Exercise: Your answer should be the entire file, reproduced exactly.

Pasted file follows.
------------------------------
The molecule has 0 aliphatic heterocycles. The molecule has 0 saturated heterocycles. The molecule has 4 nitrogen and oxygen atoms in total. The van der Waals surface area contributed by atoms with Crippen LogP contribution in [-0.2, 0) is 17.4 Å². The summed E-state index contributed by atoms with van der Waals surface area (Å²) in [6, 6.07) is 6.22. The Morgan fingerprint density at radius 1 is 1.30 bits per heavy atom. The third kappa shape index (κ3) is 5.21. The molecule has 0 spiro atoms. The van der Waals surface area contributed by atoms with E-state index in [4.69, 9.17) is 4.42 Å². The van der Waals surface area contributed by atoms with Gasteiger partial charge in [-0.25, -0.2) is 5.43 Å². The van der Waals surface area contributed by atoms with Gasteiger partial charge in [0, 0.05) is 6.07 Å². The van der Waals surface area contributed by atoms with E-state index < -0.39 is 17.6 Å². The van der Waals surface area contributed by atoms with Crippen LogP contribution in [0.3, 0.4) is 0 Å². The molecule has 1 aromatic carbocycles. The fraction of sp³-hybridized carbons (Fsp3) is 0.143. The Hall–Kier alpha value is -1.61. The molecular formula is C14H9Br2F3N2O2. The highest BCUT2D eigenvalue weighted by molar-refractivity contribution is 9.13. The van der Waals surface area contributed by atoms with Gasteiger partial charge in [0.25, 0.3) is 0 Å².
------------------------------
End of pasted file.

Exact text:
The molecule has 0 aliphatic heterocycles. The molecule has 0 saturated heterocycles. The molecule has 4 nitrogen and oxygen atoms in total. The van der Waals surface area contributed by atoms with Crippen LogP contribution in [-0.2, 0) is 17.4 Å². The summed E-state index contributed by atoms with van der Waals surface area (Å²) in [6, 6.07) is 6.22. The Morgan fingerprint density at radius 1 is 1.30 bits per heavy atom. The third kappa shape index (κ3) is 5.21. The molecule has 0 spiro atoms. The van der Waals surface area contributed by atoms with E-state index in [4.69, 9.17) is 4.42 Å². The van der Waals surface area contributed by atoms with Gasteiger partial charge in [-0.25, -0.2) is 5.43 Å². The van der Waals surface area contributed by atoms with Gasteiger partial charge in [0, 0.05) is 6.07 Å². The van der Waals surface area contributed by atoms with E-state index < -0.39 is 17.6 Å². The van der Waals surface area contributed by atoms with Crippen LogP contribution in [0.3, 0.4) is 0 Å². The molecule has 1 aromatic carbocycles. The fraction of sp³-hybridized carbons (Fsp3) is 0.143. The Hall–Kier alpha value is -1.61. The molecular formula is C14H9Br2F3N2O2. The highest BCUT2D eigenvalue weighted by molar-refractivity contribution is 9.13. The van der Waals surface area contributed by atoms with Gasteiger partial charge in [0.25, 0.3) is 0 Å².